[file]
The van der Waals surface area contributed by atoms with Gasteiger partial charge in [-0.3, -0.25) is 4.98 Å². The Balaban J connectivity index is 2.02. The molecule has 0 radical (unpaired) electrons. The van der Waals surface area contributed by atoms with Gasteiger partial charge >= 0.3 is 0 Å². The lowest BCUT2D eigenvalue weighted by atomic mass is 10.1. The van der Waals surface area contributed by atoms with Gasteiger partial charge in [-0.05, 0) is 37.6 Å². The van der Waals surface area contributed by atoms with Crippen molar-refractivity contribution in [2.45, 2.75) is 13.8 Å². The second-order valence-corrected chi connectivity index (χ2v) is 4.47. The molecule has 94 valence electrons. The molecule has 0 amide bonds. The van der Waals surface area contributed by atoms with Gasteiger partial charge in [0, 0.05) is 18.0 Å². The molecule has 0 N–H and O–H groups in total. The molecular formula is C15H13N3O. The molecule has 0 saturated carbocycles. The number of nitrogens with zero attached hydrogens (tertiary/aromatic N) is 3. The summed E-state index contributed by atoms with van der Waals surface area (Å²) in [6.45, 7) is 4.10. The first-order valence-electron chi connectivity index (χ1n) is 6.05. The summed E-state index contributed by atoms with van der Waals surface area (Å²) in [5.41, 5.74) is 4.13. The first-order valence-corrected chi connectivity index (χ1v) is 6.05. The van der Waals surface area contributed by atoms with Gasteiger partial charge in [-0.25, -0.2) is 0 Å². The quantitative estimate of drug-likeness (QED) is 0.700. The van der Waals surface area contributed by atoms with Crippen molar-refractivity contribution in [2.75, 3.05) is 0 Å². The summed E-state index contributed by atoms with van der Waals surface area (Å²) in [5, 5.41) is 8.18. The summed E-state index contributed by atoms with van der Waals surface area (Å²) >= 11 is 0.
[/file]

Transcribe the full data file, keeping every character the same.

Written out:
The van der Waals surface area contributed by atoms with Gasteiger partial charge in [-0.3, -0.25) is 4.98 Å². The Balaban J connectivity index is 2.02. The molecule has 0 radical (unpaired) electrons. The van der Waals surface area contributed by atoms with Gasteiger partial charge >= 0.3 is 0 Å². The lowest BCUT2D eigenvalue weighted by atomic mass is 10.1. The van der Waals surface area contributed by atoms with Gasteiger partial charge in [-0.05, 0) is 37.6 Å². The van der Waals surface area contributed by atoms with Crippen molar-refractivity contribution in [2.45, 2.75) is 13.8 Å². The second-order valence-corrected chi connectivity index (χ2v) is 4.47. The molecule has 94 valence electrons. The molecule has 0 amide bonds. The van der Waals surface area contributed by atoms with Gasteiger partial charge in [0, 0.05) is 18.0 Å². The molecule has 0 N–H and O–H groups in total. The molecular formula is C15H13N3O. The molecule has 0 saturated carbocycles. The number of nitrogens with zero attached hydrogens (tertiary/aromatic N) is 3. The summed E-state index contributed by atoms with van der Waals surface area (Å²) in [6.45, 7) is 4.10. The first-order valence-electron chi connectivity index (χ1n) is 6.05. The summed E-state index contributed by atoms with van der Waals surface area (Å²) in [5.41, 5.74) is 4.13. The first-order valence-corrected chi connectivity index (χ1v) is 6.05. The van der Waals surface area contributed by atoms with Gasteiger partial charge in [-0.25, -0.2) is 0 Å². The quantitative estimate of drug-likeness (QED) is 0.700. The van der Waals surface area contributed by atoms with Crippen molar-refractivity contribution in [2.75, 3.05) is 0 Å². The summed E-state index contributed by atoms with van der Waals surface area (Å²) in [5, 5.41) is 8.18. The summed E-state index contributed by atoms with van der Waals surface area (Å²) >= 11 is 0.